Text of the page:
Wednesday, August 08, 2007

Temple of Fine Arts, Brickfields

I often find doing research online on my photo subjects frustrating. What the heck, I find Malaysian history frustrating not for its lack of interestingness but for a lack of comprehensiveness and content. There's so much I want to know about an area in KL and this being THE major city in Malaysia, the local history of an area is as dry or even non existent. Its sad we have such a rich source of history, culture and life that to lose it without really knowing is just sad.

Take for example, I was trying to find out information on Kampung Abdullah Hukum for a photo shoot with the KL Flickrs but a net search turns up.... nothing. Its really frustrating and a loss that once the area of kampung houses nested in the midst of the bustling city goes, there won't be a reminder of it at all. Maybe thats why I travel off the beaten tracks to document all the sights you don't find in the guide books and cosy 'must visit' sites. I wander down the backlanes, the off road places and stumbled into nuggets of wonderful areas I never knew existed before.

It's the same for Brickfields, walking and seeing so many sight and wanting to know more, and finding yourself hitting a brickwall (sorry about the pun, its unintentional) is just hard. I wish there was a guide to KL like the one written by Khoo Nasutian on the Streets of Penang. It was informative, it gave the history of each area and street and even a photo guide that is ever so useful. People buy it if you're going backpacking in Penang, its worth the RM30 you pay for it.

Like I said, I wanted to know more about the Palace of Fine Arts in Brickfields but there just wasn't information. Well I could play investigative journalism but there isn't time. Well this place was just exhilarating, tucked away from the main activity of the main roads, here was an oasis of culture and the arts. To see young girls practicing classical dances, reciting the verses and the myriad of body gestures in an Indian classical play was enchanting to say the least. I always thought Malaysian were very hip with the arts and this proves it even more. Well next time you're walking by Lorong Berhala, take some time and step into this little open space and take a few minutes to view the students in their practice. These are the future generation that will be the guardians of our lore and culture. For now enjoy the photos.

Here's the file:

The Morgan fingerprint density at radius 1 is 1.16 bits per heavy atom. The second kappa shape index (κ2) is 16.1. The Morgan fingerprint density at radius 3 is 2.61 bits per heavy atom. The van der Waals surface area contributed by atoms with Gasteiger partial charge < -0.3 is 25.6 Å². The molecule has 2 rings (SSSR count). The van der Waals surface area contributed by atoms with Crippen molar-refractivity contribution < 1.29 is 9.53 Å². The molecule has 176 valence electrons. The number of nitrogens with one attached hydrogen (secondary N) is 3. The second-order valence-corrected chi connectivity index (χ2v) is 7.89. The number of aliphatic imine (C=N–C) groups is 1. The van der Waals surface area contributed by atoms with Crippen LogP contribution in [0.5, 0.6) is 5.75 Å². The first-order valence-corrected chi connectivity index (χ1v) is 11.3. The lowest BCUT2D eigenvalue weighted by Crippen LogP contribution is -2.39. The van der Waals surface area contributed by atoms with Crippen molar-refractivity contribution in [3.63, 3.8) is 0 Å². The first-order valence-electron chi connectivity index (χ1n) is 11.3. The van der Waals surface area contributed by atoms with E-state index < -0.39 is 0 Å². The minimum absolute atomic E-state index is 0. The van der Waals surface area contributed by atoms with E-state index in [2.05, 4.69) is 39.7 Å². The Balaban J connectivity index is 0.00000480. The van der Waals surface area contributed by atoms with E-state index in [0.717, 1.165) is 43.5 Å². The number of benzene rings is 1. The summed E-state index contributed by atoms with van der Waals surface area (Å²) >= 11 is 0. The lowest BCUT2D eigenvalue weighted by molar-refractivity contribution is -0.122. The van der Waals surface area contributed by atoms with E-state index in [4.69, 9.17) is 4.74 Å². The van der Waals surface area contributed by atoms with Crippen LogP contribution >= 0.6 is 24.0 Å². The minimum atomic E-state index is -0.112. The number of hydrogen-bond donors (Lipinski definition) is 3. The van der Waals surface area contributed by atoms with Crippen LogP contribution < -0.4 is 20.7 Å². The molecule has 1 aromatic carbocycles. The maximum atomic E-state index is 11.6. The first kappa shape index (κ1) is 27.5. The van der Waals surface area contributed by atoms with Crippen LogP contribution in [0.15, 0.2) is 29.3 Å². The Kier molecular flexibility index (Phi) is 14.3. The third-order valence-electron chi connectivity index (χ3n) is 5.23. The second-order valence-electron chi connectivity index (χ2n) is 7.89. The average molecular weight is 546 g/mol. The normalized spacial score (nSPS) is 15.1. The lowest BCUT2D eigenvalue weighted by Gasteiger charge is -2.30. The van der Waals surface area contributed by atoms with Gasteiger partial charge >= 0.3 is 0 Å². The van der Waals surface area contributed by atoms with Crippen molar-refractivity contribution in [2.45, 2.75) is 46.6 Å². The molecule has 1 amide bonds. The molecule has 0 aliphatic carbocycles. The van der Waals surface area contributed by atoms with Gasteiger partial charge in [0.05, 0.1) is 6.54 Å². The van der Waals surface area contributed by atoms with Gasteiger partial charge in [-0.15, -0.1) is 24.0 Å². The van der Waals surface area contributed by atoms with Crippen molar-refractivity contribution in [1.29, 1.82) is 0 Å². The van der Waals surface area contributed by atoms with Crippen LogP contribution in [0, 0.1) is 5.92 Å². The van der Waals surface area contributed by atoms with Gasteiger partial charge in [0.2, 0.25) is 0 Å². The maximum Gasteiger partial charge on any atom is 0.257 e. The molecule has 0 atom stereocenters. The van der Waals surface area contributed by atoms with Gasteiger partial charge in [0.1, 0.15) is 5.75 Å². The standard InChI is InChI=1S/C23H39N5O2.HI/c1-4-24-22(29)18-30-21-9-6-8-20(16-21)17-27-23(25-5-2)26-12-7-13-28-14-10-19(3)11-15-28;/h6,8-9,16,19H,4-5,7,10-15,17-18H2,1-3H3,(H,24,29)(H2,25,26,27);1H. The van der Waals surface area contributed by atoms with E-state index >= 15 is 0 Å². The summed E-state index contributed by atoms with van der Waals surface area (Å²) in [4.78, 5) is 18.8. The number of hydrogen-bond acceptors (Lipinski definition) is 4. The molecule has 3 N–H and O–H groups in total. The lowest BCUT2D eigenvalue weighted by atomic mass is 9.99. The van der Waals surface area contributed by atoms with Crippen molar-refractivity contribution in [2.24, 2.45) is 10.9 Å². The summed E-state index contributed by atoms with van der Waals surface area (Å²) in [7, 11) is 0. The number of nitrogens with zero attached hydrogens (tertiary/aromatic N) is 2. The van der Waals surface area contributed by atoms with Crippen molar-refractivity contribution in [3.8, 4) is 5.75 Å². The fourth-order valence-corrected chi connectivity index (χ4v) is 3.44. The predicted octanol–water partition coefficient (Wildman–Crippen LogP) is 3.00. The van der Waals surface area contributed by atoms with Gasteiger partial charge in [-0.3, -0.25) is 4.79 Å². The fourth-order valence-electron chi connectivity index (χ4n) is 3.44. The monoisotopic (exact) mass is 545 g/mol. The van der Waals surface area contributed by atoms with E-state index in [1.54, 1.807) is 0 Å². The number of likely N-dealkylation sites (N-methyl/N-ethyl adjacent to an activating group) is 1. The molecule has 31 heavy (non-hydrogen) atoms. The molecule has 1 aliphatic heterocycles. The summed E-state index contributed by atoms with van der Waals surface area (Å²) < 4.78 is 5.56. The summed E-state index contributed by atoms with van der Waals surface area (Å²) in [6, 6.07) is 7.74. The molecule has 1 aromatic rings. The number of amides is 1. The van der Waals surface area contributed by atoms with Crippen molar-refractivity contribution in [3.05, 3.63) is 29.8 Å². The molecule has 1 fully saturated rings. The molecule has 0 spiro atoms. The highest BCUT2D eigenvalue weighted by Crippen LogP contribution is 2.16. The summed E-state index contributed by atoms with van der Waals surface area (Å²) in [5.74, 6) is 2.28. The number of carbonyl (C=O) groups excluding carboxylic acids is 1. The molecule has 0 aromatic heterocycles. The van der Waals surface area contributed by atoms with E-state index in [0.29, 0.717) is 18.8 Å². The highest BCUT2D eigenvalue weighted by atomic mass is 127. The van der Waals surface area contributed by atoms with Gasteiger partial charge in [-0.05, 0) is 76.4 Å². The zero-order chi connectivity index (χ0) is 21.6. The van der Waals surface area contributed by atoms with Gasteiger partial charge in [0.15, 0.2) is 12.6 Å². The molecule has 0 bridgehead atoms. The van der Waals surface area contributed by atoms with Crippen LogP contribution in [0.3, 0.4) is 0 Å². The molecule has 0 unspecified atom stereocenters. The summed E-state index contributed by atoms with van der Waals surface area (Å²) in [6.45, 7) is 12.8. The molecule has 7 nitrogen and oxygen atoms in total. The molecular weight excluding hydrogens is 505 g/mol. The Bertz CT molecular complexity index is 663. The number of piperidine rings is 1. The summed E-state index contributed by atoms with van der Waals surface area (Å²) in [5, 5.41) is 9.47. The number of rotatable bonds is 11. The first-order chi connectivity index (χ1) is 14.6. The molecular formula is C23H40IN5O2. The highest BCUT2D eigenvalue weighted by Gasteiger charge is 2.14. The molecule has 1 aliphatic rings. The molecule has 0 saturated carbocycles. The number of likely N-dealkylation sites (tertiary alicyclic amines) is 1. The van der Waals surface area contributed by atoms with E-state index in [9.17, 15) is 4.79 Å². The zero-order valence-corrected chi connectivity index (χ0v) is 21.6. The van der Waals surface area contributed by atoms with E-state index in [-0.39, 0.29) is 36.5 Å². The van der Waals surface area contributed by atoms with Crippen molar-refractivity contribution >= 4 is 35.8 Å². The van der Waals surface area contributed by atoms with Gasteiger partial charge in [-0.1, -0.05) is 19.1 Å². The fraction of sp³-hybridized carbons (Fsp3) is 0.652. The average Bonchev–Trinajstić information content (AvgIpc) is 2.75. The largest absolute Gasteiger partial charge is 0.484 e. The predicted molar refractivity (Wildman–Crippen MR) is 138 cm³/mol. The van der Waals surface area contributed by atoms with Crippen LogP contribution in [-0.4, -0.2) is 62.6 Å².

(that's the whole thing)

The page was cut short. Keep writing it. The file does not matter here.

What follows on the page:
The note book of one of the dancers.


Step to the back, past the aromatic scent emitting from a thousand spices of dishes being prepared in the kitchen and you'll find the prayer hall which is also the practice areas for the dancers.


The girl in one of the positions as instructed by her mentor.


The lady sitting down must be proud to see that the younger generation is taking up the lessons joyfully and that the knowledge she is imparting will be passed on and maybe generations from now the same scene will be as it was now, a teacher with her students, dancing.


Picking up the various stances, gestures, facial expressions and timing is no easy task and its all practice and repetition until finally there was only perfection.


Not only dance was taught. The artist must be both tutored in body, spirit and mind. Here the teacher is explaining some of the texts in the Buddhist and Hindu scripts to her young charge, patiently explaining all his questions.


Taking a break in between her practice, dancing is strenuous and hard but at the same time fun.


A trio of dancers in a pose.


Classes were conducted in the open with multiple instructors coaching several different classes in the different art forms.


A student in a classical pose.


To end here's a little decor hanging from the gift shop at the Temple of Fine Arts.


Anonymous said...

tfa is run by a international ngo - they have branches in india, few states in msia, singapore and in perth, australia - checkout the link for more info

besides dance n music classes, they also run free medical services, and pay as u wish restaurants

hope that helps


ronni said...

Doing some research on" Lorong Berhala "hand wtitten note on old photo, can you tell me if Lorong Berhala is in KL?

Kervin said...

Yes Lorong Berhala is located at Brickfields along the Buddhist Mahavihara Temple

Anonymous said...

Some beautiful pictures and a decent write up on this institution. Just some minor corrections due, I believe: 1. It is 'Jalan Berhala' and not 'Lorong Berhala'.

2. It is the Temple of Fine Arts and not 'Palace of Fine Arts', though I am sure they would be flattered that you referred to their modest structure as a palace too. However, this might be why you could not find information on it - wrong name.

3. Brickfields isn't really a hub for tourism yet, as Penang island is. If one was to write a book and publish it, where would you sell it? The easiest source of any information these days is the web - no need for detailed investigative journalism there - and just google Temple of Fine Arts and you will have enough information to fill a whole blog!!! It is one of the most documented, popular institutions in Malaysia for culture and art, having nearly 30 years of history.